Monday, August 7, 2006
I was in LA in April for the EPOS conference at the Getty and UCLA. It fell at the end of my Easter teaching break, so I got to go a week early. I rented the cheapest car possible and got a free upgrade to a PT Cruiser convertable. I saw my favorite band X and sat on the stage in a puddle of beer right in front of John Doe. Afterward, I met my friend Craig for breakfast at the Pacific Dining Car - eggs and martini's - it was an LA Noir evening. I also ate Mexican food everyday - can't get enough!
Melbourne is great, but I miss the LA weather, Mexican food, my friends, and the grittiness of the big city. They have real seasons here, but no snow, nothing as severe as the mid-west or east coast of the United States. When the leaves fell in fall, Brian thought the tree was dying. We found one Mexican restaurant here that is actually owned by a real Mexican. It's good, but pricy. Cuisine here otherwise excellent and reasonable. Life is pleasant here, but bland compared to the dark places of Los Angeles, it's kind of like the movie Pleasantville.
My husband Brian is doing IT for the University and we both bicycle to work. It's one of the things I really like here. We also like our historic neighborhood of Carlton North where we live in a 19th c. church that has been renovated.
I was tenured in May and promoted in Sept 06, so the job is going well. I'll be spending My sabbatical from Nov 2006-July 2007 at the Albright Institute in Jerusalem as the Visiting Annual Professor. Crikey! It should be a blast.
Friday, August 4, 2006
I've just returned at the end of July 06 from 7 weeks in Greece and the last 3 weeks were in the village of Monastiraki and my winter semester started 2 weeks ago. I spent the first month in Athens creating a pottery catalog of pottery collected by the British Lakonia survey in the 1950's. Pretty boring stuff, but I am trying to start a project at the settlement associated with the Vaphio Tholos and I see this as part of the process of building up knowledge about the site. I was working with a friend and colleague, Anne Chapin, of Brevard College.
The project at Monastiraki was something I fell into by accident. The excavations are finished there and the Greek Director, Athanasia Kanta is working with an Italian team who are putting all the finds and diaries into a database. I had no idea what to expect. It was originally supposed to be a full month of cleaning, then it turned into a week, then it turned back into 3 weeks with some limited excavation. It was very interesting. It's the most complicated building I've ever seen. Some of it is clearly planned, but in some cases the architecture is very poor. We did some excavation to try and understand the doorways, so we clarified some parts of the plan. We had a seal stone as find from cleaning the surface and I found a bronze ax where I was cleaning. It seems like the project will expand in the future, so this will be potentially interesting, particularly if Vaphio doesn't work out.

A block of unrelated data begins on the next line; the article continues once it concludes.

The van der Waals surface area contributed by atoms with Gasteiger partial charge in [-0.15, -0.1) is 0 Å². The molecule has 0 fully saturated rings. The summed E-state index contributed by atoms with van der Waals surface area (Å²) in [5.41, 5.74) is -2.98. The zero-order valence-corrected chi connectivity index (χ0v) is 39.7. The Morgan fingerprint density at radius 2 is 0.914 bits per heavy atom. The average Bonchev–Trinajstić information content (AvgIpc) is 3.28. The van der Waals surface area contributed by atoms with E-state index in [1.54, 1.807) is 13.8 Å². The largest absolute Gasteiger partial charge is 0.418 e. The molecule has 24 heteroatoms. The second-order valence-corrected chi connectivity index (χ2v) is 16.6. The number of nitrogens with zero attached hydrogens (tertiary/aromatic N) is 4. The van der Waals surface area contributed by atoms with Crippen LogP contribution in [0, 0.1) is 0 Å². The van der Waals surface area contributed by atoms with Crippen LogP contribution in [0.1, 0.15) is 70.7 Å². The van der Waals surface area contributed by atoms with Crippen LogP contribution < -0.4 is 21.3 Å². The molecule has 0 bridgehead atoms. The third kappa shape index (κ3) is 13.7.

My time in Greece went unusually well. We finished our database and in visiting the site of Palaiopyrgi, we found a Mycenaean quarry, and have applied for permission to publish it. The time in Monastiraki also went surprisingly well. I frankly did not encourage students to come as I received very little info as to what would happen and the dates kept changing. I did not know if it would be a success or a bust. It was originally supposed to be a month, then it was decided to be for a week (after I had already bought my tickets), then it ended up being for 3 weeks. It was planned as a cleaning and study season, but we ended up doing quite a bit of excavation and found some interesting things including a seal stone and a bronze ax. It looks like a project that will expand in the future and the team is quite glad to see Australian students participate.